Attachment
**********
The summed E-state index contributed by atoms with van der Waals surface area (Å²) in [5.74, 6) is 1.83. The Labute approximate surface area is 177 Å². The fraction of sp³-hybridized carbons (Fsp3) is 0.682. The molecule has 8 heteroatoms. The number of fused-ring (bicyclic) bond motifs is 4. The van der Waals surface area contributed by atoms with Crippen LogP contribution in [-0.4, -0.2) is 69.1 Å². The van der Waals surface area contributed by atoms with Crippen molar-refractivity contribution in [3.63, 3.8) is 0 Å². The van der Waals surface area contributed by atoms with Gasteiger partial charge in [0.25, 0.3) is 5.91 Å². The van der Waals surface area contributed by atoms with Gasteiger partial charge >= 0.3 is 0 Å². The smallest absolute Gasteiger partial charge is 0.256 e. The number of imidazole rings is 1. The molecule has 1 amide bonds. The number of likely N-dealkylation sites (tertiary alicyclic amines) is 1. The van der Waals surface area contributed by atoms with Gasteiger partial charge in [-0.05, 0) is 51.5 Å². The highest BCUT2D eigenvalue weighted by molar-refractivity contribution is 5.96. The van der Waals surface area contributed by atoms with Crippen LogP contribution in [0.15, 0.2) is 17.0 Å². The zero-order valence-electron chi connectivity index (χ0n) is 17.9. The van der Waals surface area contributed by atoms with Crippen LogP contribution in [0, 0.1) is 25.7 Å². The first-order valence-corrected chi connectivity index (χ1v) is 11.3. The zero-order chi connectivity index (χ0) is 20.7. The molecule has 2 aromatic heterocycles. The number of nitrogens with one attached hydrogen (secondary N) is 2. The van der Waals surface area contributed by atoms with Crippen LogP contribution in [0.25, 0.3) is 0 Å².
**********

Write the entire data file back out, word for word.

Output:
The summed E-state index contributed by atoms with van der Waals surface area (Å²) in [5.74, 6) is 1.83. The Labute approximate surface area is 177 Å². The fraction of sp³-hybridized carbons (Fsp3) is 0.682. The molecule has 8 heteroatoms. The number of fused-ring (bicyclic) bond motifs is 4. The van der Waals surface area contributed by atoms with Crippen LogP contribution in [-0.4, -0.2) is 69.1 Å². The van der Waals surface area contributed by atoms with Crippen molar-refractivity contribution in [3.63, 3.8) is 0 Å². The van der Waals surface area contributed by atoms with Gasteiger partial charge in [0.25, 0.3) is 5.91 Å². The van der Waals surface area contributed by atoms with Gasteiger partial charge >= 0.3 is 0 Å². The smallest absolute Gasteiger partial charge is 0.256 e. The number of imidazole rings is 1. The molecule has 1 amide bonds. The number of likely N-dealkylation sites (tertiary alicyclic amines) is 1. The van der Waals surface area contributed by atoms with Gasteiger partial charge in [-0.05, 0) is 51.5 Å². The highest BCUT2D eigenvalue weighted by molar-refractivity contribution is 5.96. The van der Waals surface area contributed by atoms with Crippen LogP contribution in [0.15, 0.2) is 17.0 Å². The zero-order valence-electron chi connectivity index (χ0n) is 17.9. The van der Waals surface area contributed by atoms with Crippen LogP contribution in [0, 0.1) is 25.7 Å². The first-order valence-corrected chi connectivity index (χ1v) is 11.3. The zero-order chi connectivity index (χ0) is 20.7. The molecule has 2 aromatic heterocycles. The number of nitrogens with one attached hydrogen (secondary N) is 2. The van der Waals surface area contributed by atoms with Crippen LogP contribution in [0.25, 0.3) is 0 Å².